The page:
Christ, if TV numbs you out, encourages a passive, flaccid state of intellectual disengagement, the Net does the opposite, slamming so many tiny shots of pseudo-meaning and media and nothingness into your brain over the course of a few hours, it's like getting stung by a swarm of horny bees.

It seems all dour and dreary and unfortunate because not a week goes by that you don't hear about some gloomy book fair or publishing industry merger or the death of a legendary independent bookstore that just couldn't compete not only with Amazon, but with a generation trained to read nothing more challenging or lengthy than grammatically mangled e-mails or snarky text messages or snide 300-word pop culture takedowns on Gawker.

Ah, but I do believe all is not lost. There is lingering hope. I am moderately sure a brain thusly amped on the wicked energy drink of the Web can, through honest time spent, through forcibly yanking the Ethernet cable out of one's cerebral cortex, be re-rewired, untrained, re-addicted to the deeper juice. In fact, it isn't that difficult, really. We just like to think it is.

I can personally attest. About a year ago the most astounding thing happened: The hard drive on my MacBook suffered a rare and painful meltdown when I was away on vacation. I was, much to my initial horror, to be e-mail/Net-free for over a week. What was I missing? Who was e-mailing? What about all the blogs and the news and the Significant Global Happenings? What of all the salacious offerings of nubile flesh and social wonderment stroking my in-box as I sat there, entirely cut off and adrift?

Mercifully, the yoga kicked in and I quickly shrugged, sighed, noted the incredible opportunity, the gods trying to tell me to unplug. I hit the bookstore and bought three thick, sticky literary novels like a misguided vegan buys some grass-fed steaks for the first time, and devoured them whole.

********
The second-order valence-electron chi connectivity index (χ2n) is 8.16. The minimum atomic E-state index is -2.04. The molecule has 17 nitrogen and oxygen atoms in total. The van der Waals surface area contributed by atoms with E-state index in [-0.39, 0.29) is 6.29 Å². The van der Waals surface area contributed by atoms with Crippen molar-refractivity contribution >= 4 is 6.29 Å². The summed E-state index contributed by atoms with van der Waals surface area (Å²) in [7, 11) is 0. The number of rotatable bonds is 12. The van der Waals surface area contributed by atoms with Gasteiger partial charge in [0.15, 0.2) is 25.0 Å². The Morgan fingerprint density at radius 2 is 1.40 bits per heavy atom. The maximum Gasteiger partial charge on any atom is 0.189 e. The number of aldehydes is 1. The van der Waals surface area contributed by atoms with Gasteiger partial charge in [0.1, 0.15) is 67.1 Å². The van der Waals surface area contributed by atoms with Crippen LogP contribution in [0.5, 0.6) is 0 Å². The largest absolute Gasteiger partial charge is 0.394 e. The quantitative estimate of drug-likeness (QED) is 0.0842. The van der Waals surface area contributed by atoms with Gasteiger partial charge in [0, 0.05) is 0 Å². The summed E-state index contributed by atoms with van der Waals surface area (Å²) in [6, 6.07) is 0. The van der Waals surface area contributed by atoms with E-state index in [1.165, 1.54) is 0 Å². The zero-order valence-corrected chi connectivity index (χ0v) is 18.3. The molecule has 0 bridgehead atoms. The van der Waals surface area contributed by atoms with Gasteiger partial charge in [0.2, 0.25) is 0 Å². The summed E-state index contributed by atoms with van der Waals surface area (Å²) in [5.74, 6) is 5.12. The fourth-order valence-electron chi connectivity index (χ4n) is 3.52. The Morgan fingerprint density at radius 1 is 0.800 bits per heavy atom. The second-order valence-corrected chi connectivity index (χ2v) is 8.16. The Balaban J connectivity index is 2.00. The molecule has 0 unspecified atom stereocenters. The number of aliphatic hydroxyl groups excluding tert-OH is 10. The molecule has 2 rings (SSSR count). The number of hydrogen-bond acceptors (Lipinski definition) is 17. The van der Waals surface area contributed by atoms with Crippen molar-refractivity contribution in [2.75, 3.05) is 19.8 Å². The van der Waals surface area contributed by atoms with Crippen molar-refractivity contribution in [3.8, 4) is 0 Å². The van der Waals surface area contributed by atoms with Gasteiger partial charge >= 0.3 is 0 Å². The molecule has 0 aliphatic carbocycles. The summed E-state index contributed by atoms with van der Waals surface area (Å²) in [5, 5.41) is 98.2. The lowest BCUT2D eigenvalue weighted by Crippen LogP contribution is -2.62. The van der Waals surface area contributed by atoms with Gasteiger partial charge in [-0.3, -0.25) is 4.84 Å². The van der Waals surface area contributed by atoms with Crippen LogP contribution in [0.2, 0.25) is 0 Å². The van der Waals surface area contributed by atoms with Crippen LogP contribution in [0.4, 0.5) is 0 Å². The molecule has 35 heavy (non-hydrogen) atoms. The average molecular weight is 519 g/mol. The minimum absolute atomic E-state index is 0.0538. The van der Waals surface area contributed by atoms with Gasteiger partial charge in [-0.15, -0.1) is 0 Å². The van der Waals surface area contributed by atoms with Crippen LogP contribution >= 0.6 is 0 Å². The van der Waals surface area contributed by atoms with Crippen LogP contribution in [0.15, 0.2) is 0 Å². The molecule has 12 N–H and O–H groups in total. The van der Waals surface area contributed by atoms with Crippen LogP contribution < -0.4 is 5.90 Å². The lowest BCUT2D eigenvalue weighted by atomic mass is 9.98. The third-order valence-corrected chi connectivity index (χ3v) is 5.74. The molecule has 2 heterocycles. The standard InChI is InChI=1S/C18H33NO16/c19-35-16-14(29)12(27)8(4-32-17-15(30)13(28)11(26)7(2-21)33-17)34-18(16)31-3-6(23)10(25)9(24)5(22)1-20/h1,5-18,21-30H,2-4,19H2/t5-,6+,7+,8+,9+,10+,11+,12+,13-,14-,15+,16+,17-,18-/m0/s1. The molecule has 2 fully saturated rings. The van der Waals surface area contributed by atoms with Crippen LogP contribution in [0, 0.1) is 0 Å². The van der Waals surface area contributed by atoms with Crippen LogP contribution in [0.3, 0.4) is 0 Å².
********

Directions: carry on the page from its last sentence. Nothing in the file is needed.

As I did so, an amazing thing happened. Time slowed down. The brain quickly returned to its normal breathing. The mental seizures and the near-constant desire to click away and leap to something different, faded and soon vanished. And the books I so loved suddenly moved from the bottom of the intellectual priority list straight back to their original, top-tiered state of grace.

I vowed to never let them drop so low again.

Even though, right now, they have. Even though, right now, even as I add to the glorious pile of must-reads on my desk, I realize I've been sucked back into Net-time again, back to the world of instant feedback and clickable everything, as the pile grows heavy and scornful and lonely. Ah but here again, an opportunity. For it is here that I remember the most wonderfully humbling lesson of all ...

When I finally got my precious MacBook back, when all e-mail was restored and all Net access was re-granted and I was able to dive back into the perky digital maelstrom, when I spent a few hours and got all caught up, it finally hit me: I'd missed exactly nothing. The world was exactly the same. The beautiful churn continued, same as it ever was, with or without me. Isn't that fantastic? Someone should write a book about it.

Thoughts for the author? E-mail him. Mark Morford's Notes & Errata column appears every Wednesday and Friday on SFGate and in the Datebook section of the San Francisco Chronicle.